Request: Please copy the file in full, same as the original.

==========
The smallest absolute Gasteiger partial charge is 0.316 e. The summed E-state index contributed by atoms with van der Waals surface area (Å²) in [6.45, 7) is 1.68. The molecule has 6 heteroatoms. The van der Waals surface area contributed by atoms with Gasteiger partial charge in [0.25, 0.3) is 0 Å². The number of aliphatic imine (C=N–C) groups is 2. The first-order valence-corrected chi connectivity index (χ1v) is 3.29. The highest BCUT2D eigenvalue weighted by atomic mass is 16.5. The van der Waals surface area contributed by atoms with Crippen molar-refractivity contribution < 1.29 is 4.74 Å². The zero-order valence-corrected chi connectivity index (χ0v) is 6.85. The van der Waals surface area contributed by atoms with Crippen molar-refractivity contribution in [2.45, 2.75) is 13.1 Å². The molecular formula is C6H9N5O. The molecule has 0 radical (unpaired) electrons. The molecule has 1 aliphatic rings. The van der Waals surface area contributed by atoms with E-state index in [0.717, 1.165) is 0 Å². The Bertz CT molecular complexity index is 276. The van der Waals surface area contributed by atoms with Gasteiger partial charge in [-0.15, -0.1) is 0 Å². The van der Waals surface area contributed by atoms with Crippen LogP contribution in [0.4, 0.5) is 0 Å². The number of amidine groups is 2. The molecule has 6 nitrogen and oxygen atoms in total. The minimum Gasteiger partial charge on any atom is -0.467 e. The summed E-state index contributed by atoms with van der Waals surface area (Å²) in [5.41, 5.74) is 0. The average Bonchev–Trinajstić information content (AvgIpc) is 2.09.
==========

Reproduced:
The smallest absolute Gasteiger partial charge is 0.316 e. The summed E-state index contributed by atoms with van der Waals surface area (Å²) in [6.45, 7) is 1.68. The molecule has 6 heteroatoms. The van der Waals surface area contributed by atoms with Gasteiger partial charge in [0.25, 0.3) is 0 Å². The number of aliphatic imine (C=N–C) groups is 2. The first-order valence-corrected chi connectivity index (χ1v) is 3.29. The highest BCUT2D eigenvalue weighted by atomic mass is 16.5. The van der Waals surface area contributed by atoms with Crippen molar-refractivity contribution < 1.29 is 4.74 Å². The zero-order valence-corrected chi connectivity index (χ0v) is 6.85. The van der Waals surface area contributed by atoms with Crippen molar-refractivity contribution in [2.45, 2.75) is 13.1 Å². The molecular formula is C6H9N5O. The molecule has 0 radical (unpaired) electrons. The molecule has 1 aliphatic rings. The van der Waals surface area contributed by atoms with E-state index in [0.717, 1.165) is 0 Å². The Bertz CT molecular complexity index is 276. The van der Waals surface area contributed by atoms with Gasteiger partial charge in [-0.15, -0.1) is 0 Å². The van der Waals surface area contributed by atoms with Crippen LogP contribution in [0.4, 0.5) is 0 Å². The number of amidine groups is 2. The molecule has 6 nitrogen and oxygen atoms in total. The minimum Gasteiger partial charge on any atom is -0.467 e. The summed E-state index contributed by atoms with van der Waals surface area (Å²) in [5.41, 5.74) is 0. The average Bonchev–Trinajstić information content (AvgIpc) is 2.09.